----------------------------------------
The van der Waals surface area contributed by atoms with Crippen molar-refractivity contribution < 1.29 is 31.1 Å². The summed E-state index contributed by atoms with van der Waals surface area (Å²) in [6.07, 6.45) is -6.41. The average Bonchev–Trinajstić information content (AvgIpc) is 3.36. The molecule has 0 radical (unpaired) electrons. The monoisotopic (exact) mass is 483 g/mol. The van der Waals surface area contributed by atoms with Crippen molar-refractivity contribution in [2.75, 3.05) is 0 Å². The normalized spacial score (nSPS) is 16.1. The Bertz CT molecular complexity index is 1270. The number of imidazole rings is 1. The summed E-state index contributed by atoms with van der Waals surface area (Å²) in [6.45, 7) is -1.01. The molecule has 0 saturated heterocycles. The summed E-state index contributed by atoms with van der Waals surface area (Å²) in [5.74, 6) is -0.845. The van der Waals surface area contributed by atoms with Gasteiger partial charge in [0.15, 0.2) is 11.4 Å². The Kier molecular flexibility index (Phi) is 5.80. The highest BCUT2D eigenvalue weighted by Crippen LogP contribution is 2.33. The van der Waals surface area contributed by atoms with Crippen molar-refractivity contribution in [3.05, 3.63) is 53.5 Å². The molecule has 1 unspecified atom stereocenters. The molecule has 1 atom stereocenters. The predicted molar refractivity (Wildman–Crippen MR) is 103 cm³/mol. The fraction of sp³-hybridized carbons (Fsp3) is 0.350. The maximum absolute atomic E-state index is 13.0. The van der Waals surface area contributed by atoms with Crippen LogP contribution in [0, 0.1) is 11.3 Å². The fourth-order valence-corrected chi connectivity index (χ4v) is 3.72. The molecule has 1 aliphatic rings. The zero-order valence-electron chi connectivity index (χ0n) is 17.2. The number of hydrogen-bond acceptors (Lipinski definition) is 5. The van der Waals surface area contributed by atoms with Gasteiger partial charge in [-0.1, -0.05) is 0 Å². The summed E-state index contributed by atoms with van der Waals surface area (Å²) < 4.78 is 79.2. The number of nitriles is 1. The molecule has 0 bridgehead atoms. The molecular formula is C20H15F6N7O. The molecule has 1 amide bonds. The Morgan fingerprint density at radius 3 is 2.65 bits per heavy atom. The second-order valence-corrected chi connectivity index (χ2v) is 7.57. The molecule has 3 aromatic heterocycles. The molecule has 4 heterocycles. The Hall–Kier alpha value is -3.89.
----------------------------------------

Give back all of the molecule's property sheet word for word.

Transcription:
The van der Waals surface area contributed by atoms with Crippen molar-refractivity contribution < 1.29 is 31.1 Å². The summed E-state index contributed by atoms with van der Waals surface area (Å²) in [6.07, 6.45) is -6.41. The average Bonchev–Trinajstić information content (AvgIpc) is 3.36. The molecule has 0 radical (unpaired) electrons. The monoisotopic (exact) mass is 483 g/mol. The van der Waals surface area contributed by atoms with Crippen molar-refractivity contribution in [2.75, 3.05) is 0 Å². The normalized spacial score (nSPS) is 16.1. The Bertz CT molecular complexity index is 1270. The number of imidazole rings is 1. The summed E-state index contributed by atoms with van der Waals surface area (Å²) in [6.45, 7) is -1.01. The molecule has 0 saturated heterocycles. The summed E-state index contributed by atoms with van der Waals surface area (Å²) in [5.74, 6) is -0.845. The van der Waals surface area contributed by atoms with Gasteiger partial charge in [0.15, 0.2) is 11.4 Å². The Kier molecular flexibility index (Phi) is 5.80. The highest BCUT2D eigenvalue weighted by Crippen LogP contribution is 2.33. The van der Waals surface area contributed by atoms with Crippen molar-refractivity contribution in [3.05, 3.63) is 53.5 Å². The molecule has 1 unspecified atom stereocenters. The molecule has 1 atom stereocenters. The predicted molar refractivity (Wildman–Crippen MR) is 103 cm³/mol. The fraction of sp³-hybridized carbons (Fsp3) is 0.350. The maximum absolute atomic E-state index is 13.0. The van der Waals surface area contributed by atoms with Crippen LogP contribution in [0, 0.1) is 11.3 Å². The fourth-order valence-corrected chi connectivity index (χ4v) is 3.72. The molecule has 1 aliphatic rings. The zero-order valence-electron chi connectivity index (χ0n) is 17.2. The number of hydrogen-bond acceptors (Lipinski definition) is 5. The van der Waals surface area contributed by atoms with Gasteiger partial charge in [-0.1, -0.05) is 0 Å². The summed E-state index contributed by atoms with van der Waals surface area (Å²) < 4.78 is 79.2. The number of nitriles is 1. The molecule has 0 bridgehead atoms. The molecular formula is C20H15F6N7O. The molecule has 1 amide bonds. The Morgan fingerprint density at radius 3 is 2.65 bits per heavy atom. The second-order valence-corrected chi connectivity index (χ2v) is 7.57. The molecule has 3 aromatic heterocycles. The molecule has 4 heterocycles. The Hall–Kier alpha value is -3.89.